The Best Way to Store Herbs
Different herbs demand different storage techniques.
By Renee Schettler & Gregor Halenda
Basil, Parsley, and Cilantro
A fresh bunch of basil can be treated like a bouquet of flowers: Just trim the ends, place in a glass with an inch or so of water, and place on the counter at room temperature. (The leaves will turn black if refrigerated). The basil will remain fresh for anywhere from a few days to a week. You can also try this with similar long-stemmed herbs like parsley and cilantro.
Chives, Thyme, and Rosemary
Other herbs, like chives, thyme, and rosemary, require a slightly different approach. Wrap them loosely in plastic wrap and place them in the warmest part of the refrigerator; one of the compartments in the door works perfectly. Do not wrap the herbs tightly or the trapped moisture may cause them to mold prematurely; many people like to add a crumpled paper towel to the bag as a safeguard. Do not rinse the herbs until just before using.
How to Dry Fresh Herbs
If you have more fresh herbs than you can use, dry them. Place the leaves on a plate (chopped if using basil or parsley; whole if using thyme or rosemary) and set aside in a cool, dry place for several days. Then store them in a resealable container in the refrigerator.
When to Pitch Fresh Herbs
Fresh herbs are no longer fit to use and should be discarded when the leaves turn dark or brittle, or the stems begin to show traces of mold.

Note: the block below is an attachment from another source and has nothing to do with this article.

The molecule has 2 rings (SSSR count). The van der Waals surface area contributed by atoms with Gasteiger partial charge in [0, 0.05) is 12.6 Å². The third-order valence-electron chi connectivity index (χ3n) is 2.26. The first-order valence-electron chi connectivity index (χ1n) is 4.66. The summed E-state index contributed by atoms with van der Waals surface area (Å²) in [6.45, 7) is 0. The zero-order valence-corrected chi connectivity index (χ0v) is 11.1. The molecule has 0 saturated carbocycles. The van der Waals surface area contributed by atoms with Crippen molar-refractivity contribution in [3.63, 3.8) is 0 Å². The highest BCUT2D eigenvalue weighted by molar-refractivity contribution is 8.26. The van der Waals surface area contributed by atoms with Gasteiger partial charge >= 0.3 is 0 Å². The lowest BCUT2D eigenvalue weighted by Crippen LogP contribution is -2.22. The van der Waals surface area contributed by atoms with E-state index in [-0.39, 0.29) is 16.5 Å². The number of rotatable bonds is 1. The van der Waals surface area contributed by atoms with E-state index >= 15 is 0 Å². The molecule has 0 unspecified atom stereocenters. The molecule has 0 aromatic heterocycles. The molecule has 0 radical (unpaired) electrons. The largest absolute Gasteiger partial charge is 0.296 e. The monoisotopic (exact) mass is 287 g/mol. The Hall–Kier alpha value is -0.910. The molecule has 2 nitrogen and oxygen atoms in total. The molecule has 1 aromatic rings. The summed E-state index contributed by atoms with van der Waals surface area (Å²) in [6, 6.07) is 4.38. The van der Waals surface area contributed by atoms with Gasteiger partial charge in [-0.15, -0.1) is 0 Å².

How to plant herb containers/planters
- Buy beautiful containers, you do not need to spend a lot of money…Home Goods, Goodwill, yard sales and consignment stores are all good place to look for containers
- Buy good soil with plant food in it, herbs and sheet moss
- Add rocks to the bottom of the container
- Add your soil and plants and top with sheet moss
- Water and enjoy!!!!
- 3 tablespoons olive oil
- 1 1/2 tablespoons fresh lemon juice
- 1/2 small clove garlic, crushed
- kosher salt and black pepper
- 5 ounces store-bought herb salad mix (6 cups)
- 1 cup grape tomatoes, halved
- 1 yellow bell pepper, sliced
- 1 cup broken pita chips
- 2 ounces Feta, crumbled (1/2 cup)
- In a large bowl, whisk together the oil, lemon juice, garlic, ¼ teaspoon salt, and ⅛ teaspoon black pepper.
Add the lettuce, tomatoes, bell pepper, pita chips, and Feta and toss to coat. Season with ¼ teaspoon each salt and black pepper.
David Lebovitz’s Herb Rub
Makes 1 small jar
A very large bunch of fresh sage, two to three times as much as the rosemary
A large bunch of rosemary
8 garlic cloves, peeled
1 heaping tablespoon kosher salt
1. Pick the leaves off the sage and rosemary stalks. In a small food processor, chop up the herbs with the garlic cloves and salt until the mixture is pretty fine. Discard any sticks or seeds.
2. Spread the herb mixture on a baking sheet and let it dry for about three days. Once dry, store your herb in a tightly-sealed in a jar for up to a year.
Herb Potato Salad
- 3 pounds small white boiling potatoes
- Kosher salt
- 2 tablespoons good dry white wine
- 2 tablespoons chicken stock
- 2 tablespoons lemon juice
- 2 garlic cloves, minced
- 1/2 teaspoon Dijon mustard
- Freshly ground black pepper
- 2/3 cup good olive oil
- 1/4 cup red onion, finely diced
- 2 tablespoons chopped fresh tarragon
- 2 tablespoons chopped fresh flat-leaf parsley
Place the potatoes and 2 tablespoons salt in a large pot of water. Bring the water to a boil, then lower the heat and simmer for 10 to 15 minutes, until the potatoes are barely tender when pierced with a knife. Drain the potatoes in a colander, then place the colander with the potatoes over the empty pot off the heat and cover with a clean, dry kitchen towel. Leave the potatoes to steam for 15 to 20 minutes, until tender but firm.